On Art Rotterdam, thoughts and expectations


production still, From Head To Toe, HD w/sound, 43m46s, 2012, Sara Campos

To give air and space to a somehow confined place like an artfair booth requires, in my view, a particular attention to the notion of the non-spectacular. To find a way where the images are not being given before hand but to create a possibility that the images can be searched and explored. Especially when dealing with time based mediums, I wonder how could the viewer dedicate attention and spend time with the works.
I think this notion has been a great part of my focus as an artist in mostly every artwork I do. It has to do with something quite ephemeral that I try to visualize and that has to do with always having this thought that there is an overwhelming distance between people. I think for this reason, I tend to always question the basics as part of a research, a research that has to do with finding a kind of material trace, an image, a sound that can shrink the distance. I could call it a search for finding different forms of intimacy, but these words used only conceal the search as a maker. So when using the body as a medium and questioning the basics of a performance, I must embrace the non-spectacular, because perhaps only then, there would be a difference perceived, a learned thing, a kind of knowledge. Also because the materiality of a time based medium might be destined to vanish when the activity is over.
The works that are going to be shown in ArtRotterdam are all dealing with the same activity (in a visual sense). The works are being developed around the activity of stepping on clay but they are all questioning different senses. I am interested in how to visualize the difference between them in order to understand how meaning is constructed and how is it perceived. So, I suggested having a person, stepping on clay in relation to two video works. I cannot reflect upon something that did not happen yet but I can work with some conditions in order to shrink the distance between the performer and the one watching. When I deal with distance in this specific activity, I am thinking of what is happening to someone else when stepping on clay and what could happen regarding the context and the instruction given before hand. How are you going to approach another person physically? How big is the physical space in-between people and how can overloaded minds of both performer and viewer meet up?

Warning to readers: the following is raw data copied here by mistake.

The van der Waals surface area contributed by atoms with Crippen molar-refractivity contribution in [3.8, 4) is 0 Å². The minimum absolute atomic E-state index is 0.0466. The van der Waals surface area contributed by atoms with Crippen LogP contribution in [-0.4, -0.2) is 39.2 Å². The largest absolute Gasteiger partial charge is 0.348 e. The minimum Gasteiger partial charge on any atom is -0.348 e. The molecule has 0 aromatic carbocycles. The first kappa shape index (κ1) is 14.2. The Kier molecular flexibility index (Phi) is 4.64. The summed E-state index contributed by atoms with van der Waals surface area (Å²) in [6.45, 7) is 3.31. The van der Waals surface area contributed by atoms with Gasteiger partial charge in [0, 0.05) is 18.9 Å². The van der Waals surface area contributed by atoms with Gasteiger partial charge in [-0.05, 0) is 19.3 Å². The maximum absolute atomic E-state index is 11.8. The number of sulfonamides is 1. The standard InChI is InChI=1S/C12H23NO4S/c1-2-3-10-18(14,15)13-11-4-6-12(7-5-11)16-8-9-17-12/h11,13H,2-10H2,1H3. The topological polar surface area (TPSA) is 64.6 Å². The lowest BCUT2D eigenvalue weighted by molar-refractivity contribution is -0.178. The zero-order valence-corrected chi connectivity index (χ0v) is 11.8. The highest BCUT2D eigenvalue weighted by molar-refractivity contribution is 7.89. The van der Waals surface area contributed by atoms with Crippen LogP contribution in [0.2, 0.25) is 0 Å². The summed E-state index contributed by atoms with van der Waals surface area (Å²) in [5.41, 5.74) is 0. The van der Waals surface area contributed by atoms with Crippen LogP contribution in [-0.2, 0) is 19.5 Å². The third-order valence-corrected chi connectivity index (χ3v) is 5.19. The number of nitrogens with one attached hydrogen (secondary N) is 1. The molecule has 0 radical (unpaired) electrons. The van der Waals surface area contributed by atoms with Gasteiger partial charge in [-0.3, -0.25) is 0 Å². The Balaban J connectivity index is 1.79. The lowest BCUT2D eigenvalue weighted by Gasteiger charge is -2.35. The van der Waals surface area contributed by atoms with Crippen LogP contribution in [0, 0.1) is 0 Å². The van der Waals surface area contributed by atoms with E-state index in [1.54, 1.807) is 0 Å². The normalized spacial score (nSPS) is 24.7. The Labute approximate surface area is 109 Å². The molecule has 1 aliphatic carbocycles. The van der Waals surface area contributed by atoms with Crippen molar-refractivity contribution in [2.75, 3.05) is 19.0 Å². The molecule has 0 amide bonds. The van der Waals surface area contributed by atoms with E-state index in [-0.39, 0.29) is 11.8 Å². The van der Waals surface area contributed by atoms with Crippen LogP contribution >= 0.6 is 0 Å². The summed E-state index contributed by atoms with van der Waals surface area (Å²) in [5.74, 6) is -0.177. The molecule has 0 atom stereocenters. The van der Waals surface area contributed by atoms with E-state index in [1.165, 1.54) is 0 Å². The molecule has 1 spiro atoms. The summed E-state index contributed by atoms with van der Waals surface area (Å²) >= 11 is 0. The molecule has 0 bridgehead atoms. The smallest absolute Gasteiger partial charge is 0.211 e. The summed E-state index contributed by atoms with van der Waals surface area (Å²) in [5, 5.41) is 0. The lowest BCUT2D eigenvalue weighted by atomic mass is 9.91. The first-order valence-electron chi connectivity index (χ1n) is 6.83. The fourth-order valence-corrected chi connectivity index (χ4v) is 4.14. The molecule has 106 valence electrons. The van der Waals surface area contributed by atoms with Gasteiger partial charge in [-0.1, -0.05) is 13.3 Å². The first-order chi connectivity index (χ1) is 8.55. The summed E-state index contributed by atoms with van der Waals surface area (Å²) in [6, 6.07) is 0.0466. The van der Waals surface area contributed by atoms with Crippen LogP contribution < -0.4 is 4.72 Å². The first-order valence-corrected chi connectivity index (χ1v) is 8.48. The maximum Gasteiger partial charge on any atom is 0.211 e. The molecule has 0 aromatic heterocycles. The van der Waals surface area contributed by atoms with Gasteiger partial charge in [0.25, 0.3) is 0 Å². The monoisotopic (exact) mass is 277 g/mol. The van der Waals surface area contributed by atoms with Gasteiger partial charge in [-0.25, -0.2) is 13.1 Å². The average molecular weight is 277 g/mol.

Will it be possible to achieve concentration in the performance in the context of an artfair?
When the room is already full
On Art Rotterdam


After going through all the expectations and imagining how it would be like, dealing a bit with a shop window, fast pace of people passing by, some craving to have a bit of art of their own, others just curious in experiencing such a big publicized event where a lot of the re occurring names in the arts are now to be found incredibly condensed and compact under the two layer of spotlights and pre-fab constructions. Although that reality seemed to fit some of my expectations, something changed when actually being present, having to decide how to display the works in a 5x5 m2 booth.
I did not see that many artists around and I understood why. If an artist would be considering a space, the point of departure for the art he/she was making, the scenery of an art fair would be a very difficult place for presentation, since so many decisions were already taken for you, light and spatial divisions are already the given infrastructure for the works. In this sense, the idea of artistic diversity is taken over by the homogenous display, the fixed format of the booth where the galleries search to make visible their leading identity through the work of artists that are no longer present in this kind of discourse.